Liver health impacted by circadian clock
When we think of our “body clock,” sleep patterns are probably what first come to mind. But new research in the field of chronobiology -- the science of biological rhythms -- indicates certain organs have their own rhythm and clock. And altering the pattern of those rhythms can harm your health.
This week on “Take Care,” Shannon Bailey, a professor of pathology and environmental health sciences at the University of Alabama at Birmingham, discusses the importance of the metabolic clock of the liver. Bailey’s research investigates how genetic, environmental, and life-style factors influence liver diseases.
Bailey says that new research shows that liver metabolism changes quite dramatically during the day. Different metabolic programs are turned on and off during different times during the day, which makes our bodies more metabolically efficient.
“What we now know is that when these circadian rhythms get disrupted, this might underpin a number of liver diseases,” said Bailey.
While the liver can function independently, our bodies do have a master clock in our brain, small set of neurons, that synchronizes a majority of body’s rhythms. This tiny region of our brain helps to coordinate, align and synchronize daily metabolic rhythms in various organs. But, Bailey says, all organs also have their own clocks.
Since the liver is involved in how the body responds to food intake, the liver can be reset or altered by things in our diet -- food and alcohol.
Also, shifting our sleep pattern can impact the liver’s clock. Research shows, says Bailey, that people who work the night shift are at greater risk for many conditions like diabetes, liver-related and metabolic diseases.
At night, our bodies think our activity is supposed to be low. But because people who are awake all night may be eating at night, these people are fighting against their circadian clocks, they are out of sync with the environment, says Bailey.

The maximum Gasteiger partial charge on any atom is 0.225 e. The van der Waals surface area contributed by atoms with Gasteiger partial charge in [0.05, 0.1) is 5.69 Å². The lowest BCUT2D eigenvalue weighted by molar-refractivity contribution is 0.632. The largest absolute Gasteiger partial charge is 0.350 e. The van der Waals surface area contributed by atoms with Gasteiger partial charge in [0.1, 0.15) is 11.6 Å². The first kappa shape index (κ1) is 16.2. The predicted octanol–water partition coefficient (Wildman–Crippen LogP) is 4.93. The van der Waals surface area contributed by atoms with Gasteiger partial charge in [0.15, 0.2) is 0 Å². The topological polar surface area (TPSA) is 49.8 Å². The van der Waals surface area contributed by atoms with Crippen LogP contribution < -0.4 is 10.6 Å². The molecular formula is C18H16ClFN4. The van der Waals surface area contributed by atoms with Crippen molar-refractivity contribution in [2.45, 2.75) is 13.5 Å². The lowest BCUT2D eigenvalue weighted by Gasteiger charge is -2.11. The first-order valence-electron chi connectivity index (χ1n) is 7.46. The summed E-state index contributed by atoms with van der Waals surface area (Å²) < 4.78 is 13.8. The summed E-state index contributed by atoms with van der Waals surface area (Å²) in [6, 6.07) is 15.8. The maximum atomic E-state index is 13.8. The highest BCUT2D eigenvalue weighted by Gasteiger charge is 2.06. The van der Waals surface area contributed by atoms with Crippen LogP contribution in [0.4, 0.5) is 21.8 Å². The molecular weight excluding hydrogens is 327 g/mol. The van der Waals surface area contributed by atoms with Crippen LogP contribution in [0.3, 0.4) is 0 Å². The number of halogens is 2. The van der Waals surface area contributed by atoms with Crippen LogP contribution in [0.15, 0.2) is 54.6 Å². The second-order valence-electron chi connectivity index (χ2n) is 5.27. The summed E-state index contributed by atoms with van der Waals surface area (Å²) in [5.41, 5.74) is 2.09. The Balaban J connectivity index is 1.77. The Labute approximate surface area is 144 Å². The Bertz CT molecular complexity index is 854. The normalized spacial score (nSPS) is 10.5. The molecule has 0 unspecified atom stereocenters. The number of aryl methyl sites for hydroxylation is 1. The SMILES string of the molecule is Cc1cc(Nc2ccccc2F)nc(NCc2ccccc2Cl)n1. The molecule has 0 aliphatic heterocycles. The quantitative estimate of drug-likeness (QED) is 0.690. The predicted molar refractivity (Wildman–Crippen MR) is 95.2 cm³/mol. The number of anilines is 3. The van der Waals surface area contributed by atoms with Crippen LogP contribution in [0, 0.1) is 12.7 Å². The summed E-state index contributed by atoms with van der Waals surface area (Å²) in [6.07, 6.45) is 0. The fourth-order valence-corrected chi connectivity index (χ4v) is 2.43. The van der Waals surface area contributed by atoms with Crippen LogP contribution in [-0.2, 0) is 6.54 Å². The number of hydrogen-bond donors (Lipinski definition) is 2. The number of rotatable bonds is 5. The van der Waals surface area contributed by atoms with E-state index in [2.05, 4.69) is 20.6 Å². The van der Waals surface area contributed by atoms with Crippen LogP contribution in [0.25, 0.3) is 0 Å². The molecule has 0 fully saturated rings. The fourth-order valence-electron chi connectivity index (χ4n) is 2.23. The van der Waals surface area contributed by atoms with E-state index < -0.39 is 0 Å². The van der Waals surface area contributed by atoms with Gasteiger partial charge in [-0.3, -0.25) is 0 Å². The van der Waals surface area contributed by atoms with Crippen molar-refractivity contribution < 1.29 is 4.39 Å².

Varying your sleep hours, combined with more fatty foods or drinking really does impact liver, says Bailey.
Bailey says studies show that even short periods of altered days can instigate a pre-diabetic state. So, it’s important for optimal health to keep to a schedule, or you can throw your organ clocks out of whack.
How might you know that your liver clock is off? Well, unfortunately, Bailey says the signs and symptoms that indicate underlying liver disease are quite vague – things like abdominal pain and swelling, swelling of legs and ankles, chronic fatigue, nausea vomiting – which could be caused by many other things. So, many people don’t know they have liver disease until it’s in and advanced stages
So what’s the best way to keep your liver clock functioning at a high level?
Bailey’s best advice is keep to a schedule; eat a well-balanced, healthy diet; don’t eat late at night; keep consumption of alcoholic and sugary beverages to minimum; and exercise is very important.
And what about those liver detox pills or fasts you see advertised on TV?
“There’s absolutely no medical or scientific evidence to support these detox diets or these detox supplements. In fact, they can actually be quite harmful,” said Bailey.
So just avoid those liver detox plans. Because, Bailey says, the can be underlying cause injury to your liver.